46. A show that ceased to be something easily identifiable and thus easily understood the very first minute it was on.
  47. Season two of Orange Is the New Black delivers immediately, stays relevant and entertaining, and gives the impression that it has learned a lot of life lessons inside the system.
  48. It remains as riveting and unique as ever.
  49. The miniseries weaves a spectacularly well-constructed story--intricate, dense, demanding and rewarding--about loyalty, deception, forgiveness and revenge.
  50. The buzz is that "My Name Is Earl" is good, and the truth is that it's better than the buzz.
  51. Much of the charm in this show, as well as the humor, comes from Rock's ability to vanquish political correctness in favor of a candid but affectionate look at the past.
  52. The show gets back to where it belongs: under Larry's expansive roof and inside his incessantly neurotic, disgracefully tactless and unerringly heartless skin.
  53. It's simply a great idea that, if early indications are accurate, could stand as a horror classic for a television genre that's been inconsistent at best over the years.
  54. Creator-writer Norman Morrill's drama is so taut and his approach to the genre so sharp that the only significant complaint is that the first "season" is only six episodes.
  55. Think of "The Office," "Larry Sanders," "Spin City" and "Yes Minister" rolled into one delirious stew.
  56. There are more than a few well-made dramas this season, but "Studio 60" -- with its intelligent dialogue, ironic humor, brilliant acting and Schlamme's inspired direction -- lays claim to being the most exciting new show of the season.
  57. "Heroes" is one of TV's most imaginative creations and might, with luck, become this year's "Lost."
  58. Whether or not "The Nine" succeeds -- and, personally, I'm pulling for it -- it deserves credit for advancing the art of TV storytelling to new heights, both complex and rewarding.
  59. In lesser hands, Longford might have come off as dogmatic or, worse, pathetic. Broadbent endows him with a cocktail of emotions that makes Longford simultaneously heroic and vulnerable. It is a performance that will likely not be forgotten later this year when Emmy nominations are announced.
  60. A rip-roaring thriller... that pulls off the rare trick of being both massively intelligent and unbearably intense.
  61. Brilliantly original but wise and low-key.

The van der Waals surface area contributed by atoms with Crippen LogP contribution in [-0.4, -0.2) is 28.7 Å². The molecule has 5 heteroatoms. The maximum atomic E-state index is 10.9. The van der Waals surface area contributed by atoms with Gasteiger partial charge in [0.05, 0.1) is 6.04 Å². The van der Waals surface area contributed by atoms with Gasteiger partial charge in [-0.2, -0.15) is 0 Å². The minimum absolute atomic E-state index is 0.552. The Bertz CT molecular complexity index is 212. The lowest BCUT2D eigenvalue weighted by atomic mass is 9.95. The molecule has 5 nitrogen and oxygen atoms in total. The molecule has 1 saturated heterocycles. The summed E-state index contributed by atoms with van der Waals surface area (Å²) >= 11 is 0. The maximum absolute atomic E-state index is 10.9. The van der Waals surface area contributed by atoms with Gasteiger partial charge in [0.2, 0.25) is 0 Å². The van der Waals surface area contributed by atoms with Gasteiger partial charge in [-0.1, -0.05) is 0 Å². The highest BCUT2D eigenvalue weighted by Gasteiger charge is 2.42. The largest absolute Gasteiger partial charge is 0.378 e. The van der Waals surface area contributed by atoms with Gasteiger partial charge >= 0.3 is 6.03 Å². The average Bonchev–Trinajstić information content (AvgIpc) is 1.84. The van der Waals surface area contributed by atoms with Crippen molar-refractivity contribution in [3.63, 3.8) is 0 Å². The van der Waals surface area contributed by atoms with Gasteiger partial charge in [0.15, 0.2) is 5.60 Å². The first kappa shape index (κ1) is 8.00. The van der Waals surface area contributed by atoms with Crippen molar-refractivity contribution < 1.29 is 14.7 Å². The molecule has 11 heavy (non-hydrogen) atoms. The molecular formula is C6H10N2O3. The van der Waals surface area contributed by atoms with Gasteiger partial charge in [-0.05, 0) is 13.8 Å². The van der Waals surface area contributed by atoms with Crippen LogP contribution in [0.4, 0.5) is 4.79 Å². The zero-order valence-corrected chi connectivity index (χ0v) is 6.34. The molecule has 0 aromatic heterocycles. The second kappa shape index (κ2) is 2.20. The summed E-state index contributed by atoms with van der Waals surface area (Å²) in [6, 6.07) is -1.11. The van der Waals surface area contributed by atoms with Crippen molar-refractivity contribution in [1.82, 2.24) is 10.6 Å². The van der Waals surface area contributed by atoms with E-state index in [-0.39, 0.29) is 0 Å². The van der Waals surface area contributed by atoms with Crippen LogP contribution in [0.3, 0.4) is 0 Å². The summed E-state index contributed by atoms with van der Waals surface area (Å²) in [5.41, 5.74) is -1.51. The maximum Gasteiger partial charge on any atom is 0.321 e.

62. This mini holds you in its thrall from beginning to end, and the twists along the way are seemingly endless. A riveting ride, indeed.
  63. This handsome miniseries is praiseworthy on many levels--as history, as entertainment and as a way to bring to life for new generations a sense of the sacrifice and heroism needed to establish the U.S.
  64. Bolstered by superb acting and first-rate direction and cinematography, Kill delivers the goods in ways both unexpected and rewarding.
  65. Far from devolving into soapy Madison Avenue pablum, Mad Men is painstakingly building its way to genuine greatness.
  66. Forget everything I ever wrote about "Mad Men." This is the best drama series on television.
  67. Breaking Bad is indeed so flat-out superb it appears to be operating at a different level than just about everybody else save AMC's own "Mad Men" and maybe a couple of shows over at FX.
    • 87 Metascore
    • 90 Critic Score
    Perhaps the only predictable element of Mad Men is that the premiere is a return to form, the series is as spellbinding and elusive as Draper himself.
    • 93 Metascore
    • 90 Critic Score
    If there is any criticism to be made, it is that the opening half-hour plunges the unsuspecting viewer into an unfamiliar foreign world of soot and grime and foul deeds and motives. Once settled in, however, this is very addictive television, indeed.
  68. Scene after scene transports viewers across time and space to a place made vivid and real. By doing all this, the robust, two-part, four-hour "Masterpiece Theatre" program raises the bar for future "Jane Eyre" productions to a level that will not be easily hurdled.
  69. Long on heart, brimming with great characters, smartly cast, expertly written and funny from start to finish, Family is the obvious choice for best new fall comedy--and possibly best series.
  70. This latest production from Terence Wrong and ABC News is as ambitious as it is thrilling, a beautiful collage of life-and-death drama, raw courage, medical miracles and human foibles.
  71. UK remakes the script in its own, veddy British image and comes up with a vibrant, layered, insightful look at how the system breaks down no matter what the metropolis.
  72. Episodes, which got uproarious laughter in cut-down form at the Television Critics Assn. press tour in July, does not disappoint an ounce as it rolls through a seven-episode season. It also signals a savvy return to television for LeBlanc, who manages to be the butt of the joke one moment then hilariously likable the next.
  73. Beyond the superb pilot, Lights Out begins to get wonderfully nuanced and more interesting with each episode. And though the series avoids most boxing cliches while keeping true to the inescapable elements of "the sweet science," the real key to its success is McCallan.